In accordance with the several objects of this invention, in a preferred embodiment presented is an improved toothbrush holder that comprises a body with a multiplicity of spoon-shaped cavities integral therein, wherein the cavities are sized and shaped to receive a toothbrush. The cavities are formed so as to cover the toothbrush when it is placed in the holder. The cavities optionally are lined with soft rubber material that will conform to the shape of the toothbrush. On the front lower side of each cavity are a pair of rubber grommets which hold the toothbrush and allow it to be snapped in and out easily with one hand. The rubber grommets are removable so as to be easily cleaned. An optional toothpaste holder may be attached to the front of the body.
The body is thin so as to project a low profile, and is preferably rectangular with a curved top, but other shapes that are just as aesthetically pleasing and just as functional are possible.
A mounting plate is attached to a wall by screws, double-faced tape, or other means. The body is then removably attached to the mounting plate preferably by a plurality of expandable barbed pins that snap into holes in the mounting plate, or by other means well known in the art which could include hooks, hook-and-loop fasteners, or slidably engageable rails.
In an alternate embodiment, rubber grommets for holding is the toothbrush are replaced with stainless steel rods coated with rubber.
The invention is better understood by reading the Detailed Description of the Preferred Embodiments with reference to the accompanying drawing figures, in which like reference numerals denote similar structure and refer to like elements throughout, and in which:
FIG. 1 is a perspective view of the toothbrush holder according to a preferred embodiment of the present invention, showing the body, cavities, and mounting plate;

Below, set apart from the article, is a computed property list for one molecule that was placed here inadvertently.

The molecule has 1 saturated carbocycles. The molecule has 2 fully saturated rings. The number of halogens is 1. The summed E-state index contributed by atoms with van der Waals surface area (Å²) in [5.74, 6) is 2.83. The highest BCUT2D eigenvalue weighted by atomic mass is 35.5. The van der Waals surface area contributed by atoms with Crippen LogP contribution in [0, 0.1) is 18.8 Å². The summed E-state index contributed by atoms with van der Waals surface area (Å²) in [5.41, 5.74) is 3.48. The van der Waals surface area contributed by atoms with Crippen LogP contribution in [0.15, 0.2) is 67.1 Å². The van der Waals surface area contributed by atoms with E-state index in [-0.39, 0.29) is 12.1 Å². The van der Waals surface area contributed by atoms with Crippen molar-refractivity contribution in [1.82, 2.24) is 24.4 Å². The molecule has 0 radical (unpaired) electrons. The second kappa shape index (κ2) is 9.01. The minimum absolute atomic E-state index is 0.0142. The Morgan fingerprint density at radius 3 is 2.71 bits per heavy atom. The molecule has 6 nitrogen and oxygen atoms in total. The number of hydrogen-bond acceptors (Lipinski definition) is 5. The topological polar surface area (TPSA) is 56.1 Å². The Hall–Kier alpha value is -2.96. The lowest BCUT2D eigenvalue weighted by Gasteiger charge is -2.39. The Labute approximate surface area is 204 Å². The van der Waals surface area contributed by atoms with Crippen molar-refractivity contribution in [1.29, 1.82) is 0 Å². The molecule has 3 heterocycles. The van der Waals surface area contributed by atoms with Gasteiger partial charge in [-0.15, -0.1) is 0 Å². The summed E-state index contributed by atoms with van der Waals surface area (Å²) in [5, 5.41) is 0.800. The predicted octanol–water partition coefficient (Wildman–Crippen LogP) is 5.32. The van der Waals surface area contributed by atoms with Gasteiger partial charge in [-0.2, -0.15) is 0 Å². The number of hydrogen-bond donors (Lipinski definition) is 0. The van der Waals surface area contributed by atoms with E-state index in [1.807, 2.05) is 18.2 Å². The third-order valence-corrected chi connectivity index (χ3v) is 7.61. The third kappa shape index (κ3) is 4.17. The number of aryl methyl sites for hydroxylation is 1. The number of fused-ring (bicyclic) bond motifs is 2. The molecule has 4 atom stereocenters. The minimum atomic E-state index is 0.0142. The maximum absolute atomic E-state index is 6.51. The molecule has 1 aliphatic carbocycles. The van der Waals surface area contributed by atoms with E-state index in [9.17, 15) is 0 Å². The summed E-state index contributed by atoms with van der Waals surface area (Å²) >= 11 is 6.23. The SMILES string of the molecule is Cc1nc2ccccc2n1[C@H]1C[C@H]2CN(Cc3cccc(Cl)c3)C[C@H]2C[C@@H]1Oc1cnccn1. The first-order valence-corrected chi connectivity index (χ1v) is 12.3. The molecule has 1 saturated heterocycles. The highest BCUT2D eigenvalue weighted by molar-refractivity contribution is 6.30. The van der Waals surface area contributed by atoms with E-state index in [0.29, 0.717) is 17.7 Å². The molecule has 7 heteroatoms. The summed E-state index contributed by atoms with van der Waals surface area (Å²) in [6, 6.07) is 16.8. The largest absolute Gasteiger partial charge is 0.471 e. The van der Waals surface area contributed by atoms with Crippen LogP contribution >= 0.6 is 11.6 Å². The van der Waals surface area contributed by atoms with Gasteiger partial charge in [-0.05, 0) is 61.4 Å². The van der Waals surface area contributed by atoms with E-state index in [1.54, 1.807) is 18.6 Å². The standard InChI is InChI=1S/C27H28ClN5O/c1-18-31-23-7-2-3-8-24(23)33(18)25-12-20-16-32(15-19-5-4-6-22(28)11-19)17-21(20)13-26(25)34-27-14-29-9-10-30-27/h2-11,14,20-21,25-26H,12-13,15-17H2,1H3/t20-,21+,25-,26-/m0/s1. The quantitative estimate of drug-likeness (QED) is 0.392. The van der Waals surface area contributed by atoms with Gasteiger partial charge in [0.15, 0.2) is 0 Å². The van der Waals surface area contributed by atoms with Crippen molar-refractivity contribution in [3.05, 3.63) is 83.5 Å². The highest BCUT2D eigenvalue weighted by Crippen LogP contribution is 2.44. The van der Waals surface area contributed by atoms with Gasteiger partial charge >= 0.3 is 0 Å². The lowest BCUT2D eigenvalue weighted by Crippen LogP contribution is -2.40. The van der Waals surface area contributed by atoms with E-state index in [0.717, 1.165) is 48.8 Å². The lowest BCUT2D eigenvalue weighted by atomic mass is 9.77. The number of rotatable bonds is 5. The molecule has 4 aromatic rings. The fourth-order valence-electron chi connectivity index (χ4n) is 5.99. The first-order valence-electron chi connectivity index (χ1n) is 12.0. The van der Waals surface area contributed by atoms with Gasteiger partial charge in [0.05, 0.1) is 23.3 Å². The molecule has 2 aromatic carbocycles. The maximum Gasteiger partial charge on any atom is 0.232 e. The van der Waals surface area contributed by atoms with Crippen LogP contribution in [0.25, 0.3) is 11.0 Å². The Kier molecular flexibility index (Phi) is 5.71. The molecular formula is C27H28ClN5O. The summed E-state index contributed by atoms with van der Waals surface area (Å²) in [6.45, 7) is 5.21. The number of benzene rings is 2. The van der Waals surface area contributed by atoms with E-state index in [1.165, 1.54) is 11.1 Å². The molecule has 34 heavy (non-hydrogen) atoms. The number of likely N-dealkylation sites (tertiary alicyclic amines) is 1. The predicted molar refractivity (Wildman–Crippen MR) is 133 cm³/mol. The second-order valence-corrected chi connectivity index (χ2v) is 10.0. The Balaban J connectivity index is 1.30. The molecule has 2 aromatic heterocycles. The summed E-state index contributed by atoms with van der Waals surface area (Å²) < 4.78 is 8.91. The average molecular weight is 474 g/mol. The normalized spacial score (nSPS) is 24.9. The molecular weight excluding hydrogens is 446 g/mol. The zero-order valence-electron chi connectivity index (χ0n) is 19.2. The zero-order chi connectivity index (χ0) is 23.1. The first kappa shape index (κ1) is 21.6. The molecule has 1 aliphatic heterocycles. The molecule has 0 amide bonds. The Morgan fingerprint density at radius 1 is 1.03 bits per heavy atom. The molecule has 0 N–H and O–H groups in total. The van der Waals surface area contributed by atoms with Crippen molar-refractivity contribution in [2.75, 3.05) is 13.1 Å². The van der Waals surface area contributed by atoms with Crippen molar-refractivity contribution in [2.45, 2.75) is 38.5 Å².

FIG. 2A is a front view of the mounting plate of the toothbrush holder according to a preferred embodiment of the present invention;
FIG. 2B are sectional views of the mounting plate and body of the toothbrush holder according to a preferred embodiment of the present invention, showing the barbed pins and their mating holes;
FIG. 3A is a perspective view of the back of the body of a toothbrush holder according to an alternate embodiment of the present invention; and,
FIG. 3B is a front perspective view of the mounting plate of a toothbrush holder according to an alternate embodiment of the present invention, showing the pins and the keyhole shaped holes.
It is to be noted that the drawings presented are intended solely for the purpose of illustration and that they are, therefore, neither desired nor intended to limit the invention to any or all of the exact details of construction shown, except insofar as they may be deemed essential to the claimed invention.
In describing preferred embodiments of the present invention illustrated in the Figures, specific terminology is employed for the sake of clarity. The invention, however, is not intended to be limited to the specific terminology so selected, and it is to be understood that each specific element includes all technical equivalents that operate in a similar manner to accomplish a similar purpose.